Hammersmith Magistrates’ Court and Youth Court is set to close, the government has announced.
Youth cases will instead be heard at Highbury Corner Magistrates’ Court, while adults cases will be relocated between Westminster, City of London and Hendon Magistrates’ Courts.
The move has been criticised by Hammersmith MP Andy Slaughter , who labelled the decision a “Ministry of Justice (MoJ) land grab” and “a major disinvestment”.
The future of the court, in Talgarth Road, was plunged into doubt when the MoJ announced proposals for its closure and Camberwell Green in September last year.
It launched a consultation, but despite this revealing overwhelming opposition to the proposals, the Lord Chancellor confirmed the closure of both court houses on Wednesday (February 8).
Mr Slaughter said: “Predictably the Government has ignored its own consultation exercise and decided to go ahead with the closure of Hammersmith Magistrates’ Court – despite the fact that over 90% of respondents were against the closure.”
There were 53 responses to the Hammersmith consultation, with members of the judiciary, members of staff, professional users and public sector bodies all submitting views.
Out of these, four were in support of the MoJ plans, 48 were opposed and one was neutral.
MoJ plans would see the magistrates’ court building sold to raise money for court reform and tribunal services in England and Wales, and also contribute to the consolidation of the London criminal court estate.
When the plans were announced, Minister of State for Justice Sir Oliver Heald QC MP wrote to Mr Slaughter: “[The closures] will increase efficiency, improve the quality, and through the sale of the freehold property, release value which can be reinvested to modernise and improve the service we deliver to court and tribunal users.”
However, Mr Slaughter was not swayed and hit out at confirmation of the closure. He said: “There are no operational reasons for closing this modern, accessible and well used court.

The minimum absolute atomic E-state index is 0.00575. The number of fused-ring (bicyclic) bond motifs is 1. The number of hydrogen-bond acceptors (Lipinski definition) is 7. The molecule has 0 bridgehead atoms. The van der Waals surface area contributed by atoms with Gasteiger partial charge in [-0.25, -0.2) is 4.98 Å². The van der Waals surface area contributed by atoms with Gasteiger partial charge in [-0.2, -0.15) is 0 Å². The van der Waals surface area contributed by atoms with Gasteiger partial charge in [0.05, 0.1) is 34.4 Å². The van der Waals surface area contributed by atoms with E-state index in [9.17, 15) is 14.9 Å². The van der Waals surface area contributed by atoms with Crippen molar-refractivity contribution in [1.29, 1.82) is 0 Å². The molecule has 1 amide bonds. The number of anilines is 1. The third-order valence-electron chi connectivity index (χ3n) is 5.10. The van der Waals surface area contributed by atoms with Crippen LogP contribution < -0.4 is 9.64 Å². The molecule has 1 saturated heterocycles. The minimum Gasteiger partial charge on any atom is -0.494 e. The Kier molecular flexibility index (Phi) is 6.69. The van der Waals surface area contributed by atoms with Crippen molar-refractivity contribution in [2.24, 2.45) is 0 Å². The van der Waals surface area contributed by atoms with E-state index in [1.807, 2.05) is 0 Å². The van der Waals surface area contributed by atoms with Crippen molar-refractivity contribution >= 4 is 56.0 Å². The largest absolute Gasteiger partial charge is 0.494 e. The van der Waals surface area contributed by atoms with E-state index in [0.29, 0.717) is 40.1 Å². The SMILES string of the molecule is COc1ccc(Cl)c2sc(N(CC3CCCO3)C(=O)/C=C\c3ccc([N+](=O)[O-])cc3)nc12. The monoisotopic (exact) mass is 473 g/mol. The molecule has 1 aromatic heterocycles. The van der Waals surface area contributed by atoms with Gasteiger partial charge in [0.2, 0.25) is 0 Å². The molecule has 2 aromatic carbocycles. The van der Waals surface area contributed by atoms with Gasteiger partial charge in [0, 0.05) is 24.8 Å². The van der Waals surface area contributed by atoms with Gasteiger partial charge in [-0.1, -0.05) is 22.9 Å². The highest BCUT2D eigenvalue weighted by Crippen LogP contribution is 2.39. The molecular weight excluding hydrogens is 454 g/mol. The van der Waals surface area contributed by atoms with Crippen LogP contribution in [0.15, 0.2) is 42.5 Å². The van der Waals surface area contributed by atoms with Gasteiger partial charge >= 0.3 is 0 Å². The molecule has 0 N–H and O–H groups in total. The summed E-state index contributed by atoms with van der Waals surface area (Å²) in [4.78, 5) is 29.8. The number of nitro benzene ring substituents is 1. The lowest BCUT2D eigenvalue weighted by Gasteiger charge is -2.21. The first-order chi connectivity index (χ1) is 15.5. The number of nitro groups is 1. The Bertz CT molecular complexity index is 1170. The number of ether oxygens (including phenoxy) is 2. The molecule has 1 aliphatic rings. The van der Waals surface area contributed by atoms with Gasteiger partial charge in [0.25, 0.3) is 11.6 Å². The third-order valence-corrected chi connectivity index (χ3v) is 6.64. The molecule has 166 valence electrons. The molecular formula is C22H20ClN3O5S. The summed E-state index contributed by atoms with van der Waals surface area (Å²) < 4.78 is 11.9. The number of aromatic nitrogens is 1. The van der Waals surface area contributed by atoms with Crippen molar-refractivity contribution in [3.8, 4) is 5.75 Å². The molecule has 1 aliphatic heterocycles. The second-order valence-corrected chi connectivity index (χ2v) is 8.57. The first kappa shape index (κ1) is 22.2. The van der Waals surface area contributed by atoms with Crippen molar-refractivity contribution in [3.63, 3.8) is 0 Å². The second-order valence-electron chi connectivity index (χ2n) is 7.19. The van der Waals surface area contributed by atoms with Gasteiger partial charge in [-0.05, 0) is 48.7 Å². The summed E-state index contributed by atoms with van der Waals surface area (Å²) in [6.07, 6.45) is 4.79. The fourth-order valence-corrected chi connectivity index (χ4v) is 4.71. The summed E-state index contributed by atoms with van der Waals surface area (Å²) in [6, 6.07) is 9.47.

“It is simply a land grab by the Ministry of Justice to make a profit by selling off the site. This is extremely short sighted as the consequences for access to justice will, in the long term, be costly both in human and financial terms.
“The alternative courts suggested at Westminster, Highbury and Hendon are themselves busy following a closure programme earlier last year and, in any event, are long distances away . The claim that Hendon is less than an hour’s travel from Hammersmith implies that people will be using time machines to get there.”
Law Society president Robert Bourns was also critical, saying: “This decision is ill-considered given government has carried out a no more than cursory assessment of the impact on access to justice of the very recent closure of 86 courts across England and Wales, including 10 in London.”
A spokesperson for HM Courts and Tribunals Service said: “We have a world leading legal system and are investing £1 billion to modernise our courts and tribunals to deliver justice that is efficient, simple and works for everyone.
“London has the densest concentration of magistrates’ courts in the country and we are confident access to justice can be maintained and significant savings for re-investment in our court reforms can be achieved through these closures.”
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